The four top investment myths and scams are stop loss orders, share buybacks, covered call writing and these currency hedged ETFs.
Don’t use stop loss orders. Last Tuesday a group hacked into the Associated Press’s official Twitter account, reporting that an attack on the White House had injured President Barack Obama. The news was erroneous but the Dow Jones industrial average dropped about 150 points in less than a minute. Last year we had the Flash Crash of 2010, which sent the S&P 500 down over 8.6% in minutes and in the process triggering many stop loss orders which were not reversed. There will be more of these mini crashes and so the lesson here is to ignore those business TV experts and do not place top loss orders onto your investment / trading platform. When trading on-line those mouse clicks can get you in trouble so consider using an advisor who can explain and serve up sober second thought.
The corporate share buy-back is attractive to yield chasers because it may appear to be the act of a cash rich company retuning cash to shareholders. The theory here is when a public corporation uses cash to buy and cancel shares the smaller share float becomes more valuable because the earnings are now shared by fewer shares.
Several issues here – when a company reduces the outstanding shares it gets smaller and in the long run companies do not shrink their way to greatness. The other issue is the company’s claim that buying back shares is the best use of their cash. That could mean less cash for expansion in the form of acquisition, capital spending and research and development. Two serial share buy back companies are Business Machines Corporation (IBM) and Exxon Mobil Corporation (XOM) – both relative under performers over the past year and a half.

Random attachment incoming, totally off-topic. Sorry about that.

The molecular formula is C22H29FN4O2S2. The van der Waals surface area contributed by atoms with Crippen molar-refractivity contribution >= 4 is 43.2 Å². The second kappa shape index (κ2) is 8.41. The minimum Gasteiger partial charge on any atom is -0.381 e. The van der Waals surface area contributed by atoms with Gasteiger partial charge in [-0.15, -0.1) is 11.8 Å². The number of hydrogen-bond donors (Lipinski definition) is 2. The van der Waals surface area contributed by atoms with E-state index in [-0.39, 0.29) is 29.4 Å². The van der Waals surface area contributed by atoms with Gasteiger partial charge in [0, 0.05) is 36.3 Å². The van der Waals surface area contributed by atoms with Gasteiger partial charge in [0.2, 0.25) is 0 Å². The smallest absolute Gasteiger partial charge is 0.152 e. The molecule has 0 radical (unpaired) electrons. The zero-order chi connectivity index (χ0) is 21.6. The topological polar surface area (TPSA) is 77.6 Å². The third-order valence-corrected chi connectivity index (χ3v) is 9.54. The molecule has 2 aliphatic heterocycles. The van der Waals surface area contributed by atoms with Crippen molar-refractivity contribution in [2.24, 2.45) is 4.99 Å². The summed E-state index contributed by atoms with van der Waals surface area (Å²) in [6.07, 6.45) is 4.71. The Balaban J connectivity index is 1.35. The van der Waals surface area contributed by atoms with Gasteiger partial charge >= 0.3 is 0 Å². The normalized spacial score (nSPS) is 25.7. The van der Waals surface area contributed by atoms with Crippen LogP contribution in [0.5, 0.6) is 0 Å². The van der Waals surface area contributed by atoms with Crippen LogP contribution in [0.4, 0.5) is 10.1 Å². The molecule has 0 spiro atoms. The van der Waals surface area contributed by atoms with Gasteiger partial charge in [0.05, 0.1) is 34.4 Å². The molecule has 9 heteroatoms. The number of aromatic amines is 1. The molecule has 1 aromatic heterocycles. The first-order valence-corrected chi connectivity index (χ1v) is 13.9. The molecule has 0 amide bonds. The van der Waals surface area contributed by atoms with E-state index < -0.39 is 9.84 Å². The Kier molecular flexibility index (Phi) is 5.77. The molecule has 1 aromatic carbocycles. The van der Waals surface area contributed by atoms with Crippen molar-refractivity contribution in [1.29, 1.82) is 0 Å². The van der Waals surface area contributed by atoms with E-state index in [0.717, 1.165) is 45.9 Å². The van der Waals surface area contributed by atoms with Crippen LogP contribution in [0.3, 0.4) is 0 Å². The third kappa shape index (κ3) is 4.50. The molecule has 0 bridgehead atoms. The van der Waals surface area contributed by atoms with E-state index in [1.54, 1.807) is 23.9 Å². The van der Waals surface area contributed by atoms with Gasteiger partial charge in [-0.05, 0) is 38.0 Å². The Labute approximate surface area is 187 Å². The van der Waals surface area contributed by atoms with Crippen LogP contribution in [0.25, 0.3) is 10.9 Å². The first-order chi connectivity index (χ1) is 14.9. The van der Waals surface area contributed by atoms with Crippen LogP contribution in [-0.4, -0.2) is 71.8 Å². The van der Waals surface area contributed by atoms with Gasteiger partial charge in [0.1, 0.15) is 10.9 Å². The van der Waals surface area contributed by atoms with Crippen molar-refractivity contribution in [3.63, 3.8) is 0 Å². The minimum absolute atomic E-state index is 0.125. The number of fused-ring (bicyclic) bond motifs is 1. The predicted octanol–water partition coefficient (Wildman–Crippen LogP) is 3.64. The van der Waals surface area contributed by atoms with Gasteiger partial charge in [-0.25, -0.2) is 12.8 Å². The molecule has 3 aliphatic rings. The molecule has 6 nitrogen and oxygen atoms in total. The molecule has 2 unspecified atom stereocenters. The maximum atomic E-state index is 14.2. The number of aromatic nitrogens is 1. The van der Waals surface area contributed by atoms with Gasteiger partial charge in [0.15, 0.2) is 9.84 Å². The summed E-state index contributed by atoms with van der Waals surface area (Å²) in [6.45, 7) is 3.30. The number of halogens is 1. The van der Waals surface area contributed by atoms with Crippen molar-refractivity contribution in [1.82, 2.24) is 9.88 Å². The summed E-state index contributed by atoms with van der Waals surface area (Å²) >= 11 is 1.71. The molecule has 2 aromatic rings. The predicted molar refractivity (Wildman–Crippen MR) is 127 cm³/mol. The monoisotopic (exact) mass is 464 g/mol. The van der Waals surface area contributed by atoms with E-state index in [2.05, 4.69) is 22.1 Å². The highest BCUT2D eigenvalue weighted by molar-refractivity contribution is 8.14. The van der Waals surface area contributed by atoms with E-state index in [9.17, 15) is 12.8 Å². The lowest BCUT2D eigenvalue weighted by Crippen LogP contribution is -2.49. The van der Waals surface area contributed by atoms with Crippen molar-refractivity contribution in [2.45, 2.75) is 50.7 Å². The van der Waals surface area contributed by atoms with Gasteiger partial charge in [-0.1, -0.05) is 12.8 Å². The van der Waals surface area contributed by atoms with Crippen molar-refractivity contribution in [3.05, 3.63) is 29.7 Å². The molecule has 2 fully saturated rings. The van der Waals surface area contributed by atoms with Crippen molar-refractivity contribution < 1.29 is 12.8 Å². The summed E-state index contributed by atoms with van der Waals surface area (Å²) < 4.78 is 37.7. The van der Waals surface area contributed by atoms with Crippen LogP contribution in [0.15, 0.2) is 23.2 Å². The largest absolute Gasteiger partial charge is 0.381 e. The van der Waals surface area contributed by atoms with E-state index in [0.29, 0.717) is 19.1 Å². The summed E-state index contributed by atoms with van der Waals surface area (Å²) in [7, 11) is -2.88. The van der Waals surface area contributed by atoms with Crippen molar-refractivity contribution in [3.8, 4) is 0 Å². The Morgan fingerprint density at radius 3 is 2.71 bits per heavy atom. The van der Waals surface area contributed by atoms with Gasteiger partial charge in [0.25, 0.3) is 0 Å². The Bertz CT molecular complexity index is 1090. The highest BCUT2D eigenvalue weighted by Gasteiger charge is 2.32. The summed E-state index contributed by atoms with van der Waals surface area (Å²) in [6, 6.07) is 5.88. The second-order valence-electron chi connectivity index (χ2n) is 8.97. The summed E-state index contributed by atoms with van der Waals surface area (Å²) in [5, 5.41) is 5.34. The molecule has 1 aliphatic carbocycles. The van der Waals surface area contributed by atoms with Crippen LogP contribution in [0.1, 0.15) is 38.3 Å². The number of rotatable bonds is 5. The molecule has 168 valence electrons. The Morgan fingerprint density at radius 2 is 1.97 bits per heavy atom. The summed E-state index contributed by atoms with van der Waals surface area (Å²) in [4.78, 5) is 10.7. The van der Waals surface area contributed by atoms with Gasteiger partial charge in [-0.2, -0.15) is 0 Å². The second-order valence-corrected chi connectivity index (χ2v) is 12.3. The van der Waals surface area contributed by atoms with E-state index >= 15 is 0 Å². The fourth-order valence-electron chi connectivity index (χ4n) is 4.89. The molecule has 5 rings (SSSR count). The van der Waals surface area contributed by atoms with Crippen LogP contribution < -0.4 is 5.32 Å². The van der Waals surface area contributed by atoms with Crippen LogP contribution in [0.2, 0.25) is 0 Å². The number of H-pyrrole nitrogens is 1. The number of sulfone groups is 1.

Last Wednesday Apple Inc, (AAPL) announced that its Board of Directors has authorized a significant increase to the company’s program to return capital to shareholders. This “return capital to shareholders” statement involves increasing its share repurchase authorization to $60 billion from the $10 billion level announced last year. I guess the idea of using the cash to grow the business is not in the best interest of the shareholders.
Covered call writing can be best described to provide some income along with the opportunity to give away a rising stock and the opportunity to hold on to a losing stock. Also forget about those steady income streams – TSX listed HEX Horizons Enhanced Income Equity ETF first payout following inception at March 17, 2011 was $0.1787 and the last payout posted was $0.0354. Over the same period the unit price has declined from $10.00 to $6.91.
Currency hedging is expensive nonsense. The new iShares S&P Global Industrials Index Fund (CAD-Hedged (XGI) is supposed to clone the performance of the S&P Global 1200 Industrial sector. Canadian investors may want the exposure but currency hedging can get in the way. If a Canadian buys a property in the U.S. for an investment are they going to apply a currency hedge?
The pure U.S. $ play would be the NYSE listed Industrial Select Sector SPDR (XLI) but then a Canadian investor has the expense of round trip dollar exchange fees. Canadian ETFs are supposed to solve problems – not create them. The chart of the long term performance of the Canadian dollar vs. the U.S. $ displays the short 2003 to 2008 window where currency hedging worked. Currency hedging is for the investment sheep because they forget foreign investments should offer diversification, by location and by currency.